Public access to those documents is another measuring stick. Nine states provide citizens access to commissioners’ filings on the Internet, while 39 states provide a sample filing online to show what information must be reported.

All 50 states have legislation that either limits or bans commissioners from earning income from regulated companies, but financial disclosure is an ethical safeguard for the public interest. An official who votes in favor of an issue that benefits a client can only be held accountable if their relationship already has been disclosed.

Disclosure rules for public utility boards tracked closely with rules for filing for state legislators. In 29 states, the requirements and disclosure forms were the same.

The bad

Nine states — most of them rural or sparsely populated — ranked at the bottom of the survey. Delaware, New Mexico, Utah and Wyoming all received a zero on their report cards. Hawaii, Idaho, Louisiana, Michigan and Vermont each earned a single point:

  • Hawaii got one point because the state does require disclosure, but those records are “confidential and are not available to the public,” according to a letter received by the Center from the Hawaii State Ethics Commission.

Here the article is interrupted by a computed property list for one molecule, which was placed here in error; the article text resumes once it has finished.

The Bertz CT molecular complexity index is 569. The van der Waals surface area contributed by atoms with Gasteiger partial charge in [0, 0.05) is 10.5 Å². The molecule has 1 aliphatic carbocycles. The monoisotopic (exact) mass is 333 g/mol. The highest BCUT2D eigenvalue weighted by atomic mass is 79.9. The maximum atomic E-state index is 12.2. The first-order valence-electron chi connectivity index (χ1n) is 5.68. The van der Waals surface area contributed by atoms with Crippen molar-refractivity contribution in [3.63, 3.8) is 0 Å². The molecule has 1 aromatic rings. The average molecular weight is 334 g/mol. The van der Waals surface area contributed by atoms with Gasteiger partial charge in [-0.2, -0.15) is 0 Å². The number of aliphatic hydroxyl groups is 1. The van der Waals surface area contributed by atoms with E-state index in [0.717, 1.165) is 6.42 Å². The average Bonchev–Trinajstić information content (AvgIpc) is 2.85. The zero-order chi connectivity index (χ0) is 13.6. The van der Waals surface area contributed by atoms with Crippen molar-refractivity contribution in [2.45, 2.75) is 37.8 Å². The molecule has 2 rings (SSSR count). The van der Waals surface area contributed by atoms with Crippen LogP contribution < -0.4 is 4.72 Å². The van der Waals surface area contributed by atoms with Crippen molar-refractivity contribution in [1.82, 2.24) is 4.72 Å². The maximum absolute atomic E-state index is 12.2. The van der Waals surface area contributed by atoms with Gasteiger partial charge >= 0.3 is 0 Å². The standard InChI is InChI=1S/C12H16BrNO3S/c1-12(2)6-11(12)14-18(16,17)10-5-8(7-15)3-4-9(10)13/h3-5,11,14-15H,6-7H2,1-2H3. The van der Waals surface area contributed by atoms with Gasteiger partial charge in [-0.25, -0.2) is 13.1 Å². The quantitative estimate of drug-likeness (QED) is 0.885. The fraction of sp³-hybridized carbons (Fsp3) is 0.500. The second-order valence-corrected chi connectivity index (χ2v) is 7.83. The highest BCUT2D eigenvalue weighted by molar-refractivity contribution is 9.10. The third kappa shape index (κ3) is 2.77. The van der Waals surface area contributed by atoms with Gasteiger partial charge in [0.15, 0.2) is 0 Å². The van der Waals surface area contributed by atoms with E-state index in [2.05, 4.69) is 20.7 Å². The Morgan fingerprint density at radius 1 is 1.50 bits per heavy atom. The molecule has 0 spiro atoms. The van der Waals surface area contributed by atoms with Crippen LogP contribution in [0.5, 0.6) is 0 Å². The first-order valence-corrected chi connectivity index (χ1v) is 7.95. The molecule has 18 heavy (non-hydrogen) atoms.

• In Idaho, commissioners must declare as part of their oath of office that they have no financial interest in any regulated public utility and are required to sign a statement to that effect.
  • In Louisiana, only financial interests derived from state or local government contracts or contractors are required to be disclosed, according to the law. A letter from the state ethics board stated there were no economic statements on file.
  • In Vermont, there are no statutory requirements for disclosure, but upon taking office, commissioners file a form declaring the absence (or existence) of any conflicts. None were listed in the forms collected by the Center.
  • In Delaware, there are no statutory requirements for disclosure, but nominees for the post generally submit forms before confirmation by the state Senate.
  • Michigan was awarded a single point for requiring members of its Public Service Commission to submit a form that lists or declares the absence of any conflicts of interest. The Center collected forms dating back to 2001 – no conflicts were reported.